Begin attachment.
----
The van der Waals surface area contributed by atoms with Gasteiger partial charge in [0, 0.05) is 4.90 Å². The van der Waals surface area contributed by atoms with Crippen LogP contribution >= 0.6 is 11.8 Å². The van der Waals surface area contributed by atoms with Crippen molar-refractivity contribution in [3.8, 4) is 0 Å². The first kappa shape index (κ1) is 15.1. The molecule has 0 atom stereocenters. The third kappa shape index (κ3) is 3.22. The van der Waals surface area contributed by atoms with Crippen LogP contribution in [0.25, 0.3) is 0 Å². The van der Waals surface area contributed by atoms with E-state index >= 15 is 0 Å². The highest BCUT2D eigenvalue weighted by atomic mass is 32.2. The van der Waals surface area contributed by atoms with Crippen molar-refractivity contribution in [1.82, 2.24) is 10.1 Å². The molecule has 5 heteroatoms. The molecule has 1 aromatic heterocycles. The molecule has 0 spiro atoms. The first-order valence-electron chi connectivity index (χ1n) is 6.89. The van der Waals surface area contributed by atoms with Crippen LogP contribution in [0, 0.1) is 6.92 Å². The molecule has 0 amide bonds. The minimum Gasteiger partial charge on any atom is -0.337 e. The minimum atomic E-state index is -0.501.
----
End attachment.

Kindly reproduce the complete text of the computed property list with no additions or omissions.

The van der Waals surface area contributed by atoms with Gasteiger partial charge in [0, 0.05) is 4.90 Å². The van der Waals surface area contributed by atoms with Crippen LogP contribution >= 0.6 is 11.8 Å². The van der Waals surface area contributed by atoms with Crippen molar-refractivity contribution in [3.8, 4) is 0 Å². The first kappa shape index (κ1) is 15.1. The molecule has 0 atom stereocenters. The third kappa shape index (κ3) is 3.22. The van der Waals surface area contributed by atoms with Crippen LogP contribution in [0.25, 0.3) is 0 Å². The van der Waals surface area contributed by atoms with E-state index >= 15 is 0 Å². The highest BCUT2D eigenvalue weighted by atomic mass is 32.2. The van der Waals surface area contributed by atoms with Crippen molar-refractivity contribution in [1.82, 2.24) is 10.1 Å². The molecule has 5 heteroatoms. The molecule has 1 aromatic heterocycles. The molecule has 0 spiro atoms. The first-order valence-electron chi connectivity index (χ1n) is 6.89. The van der Waals surface area contributed by atoms with Crippen LogP contribution in [0, 0.1) is 6.92 Å². The molecule has 0 amide bonds. The minimum Gasteiger partial charge on any atom is -0.337 e. The minimum atomic E-state index is -0.501.